Erzinger gets plea deal in Edwards hit-and-run
Ryan Summerlin December 16, 2010
EAGLE, Colorado – District Court Judge Frederick Gannett accepted the plea bargain in the hit-and-run case against prominent Denver wealth manager Marty Erzinger Thursday, sentencing him to one year of probation and 90 days in jail for running down cyclist Dr. Steven Milo with his Mercedes and then leaving the scene last July.
There wasn’t an empty seat in the courtroom for the hearing about the July 3 accident in Edwards. It was the first time since the incident that all parties have met in court.
Milo, a 33-year-old New York City anesthesiologist, arrived with an entourage of supportive friends and family members, including his wife, Jennifer, and her father, Tom Marsico, a Denver wealth manager who has landed on Forbes 400 richest Americans list.
Erzinger also had a slew of friends and family in court to testify about his character and about how the case has affected his life.
Gannett listened to counsel for both Erzinger and Milo, as well as Deputy District Attorney Mark Brostrom, for more than two hours over a motion filed by Milo’s attorney Harold Haddon filed last week that requested the court reject the plea bargain.
Haddon argued that the deal, which included two misdemeanor charges and no felony charges, wasn’t appropriate.
“I submit that in these kinds of instances, prosecutors can, should and do require felony pleas,” Haddon said.
Milo suffered numerous injuries in the July 3 accident, including bleeding in his brain, spinal cord and cervical disc injuries and damage to his knee and scapula, according to reports and motions filed on his behalf.
Milo told Gannett Thursday that it was very disappointing to have to fly across the country during his healing process to have to speak out about the case.
Milo spoke about his injuries and the effects they’ve had on his family. His wife was seven months pregnant at the time of the accident and he said his injuries and subsequent rehabilitation have been very detrimental to their family.
“This has caused a lot of pain and suffering in our family,” Milo said.
Milo said Erzinger was manipulative from the beginning and has never taken responsibility for what happened that day.
“This doesn’t seem like a man repenting for his sins at all,” Milo said.
The “fairy tales” of sleep apnea and a leather car smell – both presented by Erzinger’s attorney, Richard Tegtmeier, as causes for the accident – are embarrassing and insulting, Milo said.
Milo also accused Brostrom and District Attorney Mark Hurlbert of being disingenuous during communications about what kind of plea bargain would be offered and the timing of such a deal.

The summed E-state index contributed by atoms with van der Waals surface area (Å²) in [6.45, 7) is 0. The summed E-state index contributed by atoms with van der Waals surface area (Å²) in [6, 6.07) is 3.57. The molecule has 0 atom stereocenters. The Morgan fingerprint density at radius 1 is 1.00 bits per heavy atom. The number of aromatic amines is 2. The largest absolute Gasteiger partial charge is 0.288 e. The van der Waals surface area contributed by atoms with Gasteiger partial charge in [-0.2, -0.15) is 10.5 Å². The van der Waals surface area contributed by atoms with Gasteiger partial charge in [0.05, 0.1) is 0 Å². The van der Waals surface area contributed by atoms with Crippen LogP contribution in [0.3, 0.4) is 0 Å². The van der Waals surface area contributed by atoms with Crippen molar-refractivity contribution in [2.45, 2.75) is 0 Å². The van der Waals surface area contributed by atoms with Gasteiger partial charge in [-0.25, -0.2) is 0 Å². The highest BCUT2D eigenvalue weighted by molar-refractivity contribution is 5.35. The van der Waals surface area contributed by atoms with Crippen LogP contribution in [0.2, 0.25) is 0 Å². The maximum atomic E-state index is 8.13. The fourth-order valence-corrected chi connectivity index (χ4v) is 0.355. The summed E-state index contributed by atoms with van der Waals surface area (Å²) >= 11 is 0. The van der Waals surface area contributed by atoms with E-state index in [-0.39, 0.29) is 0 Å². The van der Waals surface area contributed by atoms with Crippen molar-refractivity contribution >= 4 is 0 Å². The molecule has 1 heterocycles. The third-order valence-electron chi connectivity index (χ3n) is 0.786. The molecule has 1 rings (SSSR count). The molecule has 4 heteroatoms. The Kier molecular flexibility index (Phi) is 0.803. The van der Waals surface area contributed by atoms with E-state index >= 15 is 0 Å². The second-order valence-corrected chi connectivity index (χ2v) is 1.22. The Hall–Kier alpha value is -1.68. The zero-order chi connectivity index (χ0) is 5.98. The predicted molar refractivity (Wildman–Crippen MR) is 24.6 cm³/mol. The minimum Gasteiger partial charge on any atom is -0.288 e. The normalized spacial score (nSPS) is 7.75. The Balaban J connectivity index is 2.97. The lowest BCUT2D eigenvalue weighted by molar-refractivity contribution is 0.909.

“I think this ship is totally off course at this point, and I think you’re the only one who can right the ship, and I’m pretty confident that you will,” Milo said.
Gannett said he’s thought about the case for about two to three weeks and has seen “high caliber” work presented from each side’s counsel.
Gannett expressed sensitivity to Milo’s situation, and said that while he might not have offered the same plea bargain as the prosecutors did, that he found it dangerous territory for the court to second-guess the District Attorney’s Office and the executive branch of government, of which it is a part.
He said there would be a danger in a court becoming the “instrument of second-guessing the role of separation (of government).”
Gannett spent several minutes explaining his logic for accepting the plea bargain as members of Milo’s support group in the audience shook their heads in disagreement.
Gannett said he weighed whether the plea offer itself, on its face, was within a “realm of reasonableness” and determined that it was.
After a short break, Haddon spoke on behalf of Milo during comments taken prior to the sentencing.
Haddon said his client was outraged and because he felt no responsibility had been imposed on Erzinger. Haddon called Erzinger’s behavior “cowardly.”
“Mr. Erzinger is a man of education, prominence and privilege – with that kind of privilege I submit comes a higher degree of responsibility,” Haddon said.
Haddon, recognized as one of the best defense lawyers in the state, if not the country, exited the courtroom with Marsico and the Milos after sentencing and said they were disappointed with the judge’s decision.
As Gannett gathered comments from all parties before imposing a sentence, Erzinger spoke for the first time publicly about the case.
Erzinger said the events that have happened over the last six months have been traumatic for everyone involved, and then he turned around and apologized to Milo and his family.
“I am so sorry this happened,” Erzinger said. “I pray for your strength and your healing every day. … I feel a great sense of remorse.”
Erzinger and his wife, Suzie, each separately told the court about death threats, hundreds of e-mails full of ill will and slanderous media reports.
Erzinger said he feels constantly at risk of losing his job, which is something Hurlbert expressed sympathy about when describing his reasoning for offering lesser charges in the plea bargain. Gannett, however, showed less sympathy.
Gannett’s sentence also prohibits Erzinger from driving a car for one year, and he has the option of either completing 60 days of work release in county jail or doing 45 straight days of charitable work which would require he take a leave of absence from work. He is also required to make a charitable donation and pay court costs and fines.
“From my perspective what counts most is what you do from today forward,” Gannett told Erzinger.
Community Editor Lauren Glendenning can be reached at 970-748-2983 or firstname.lastname@example.org.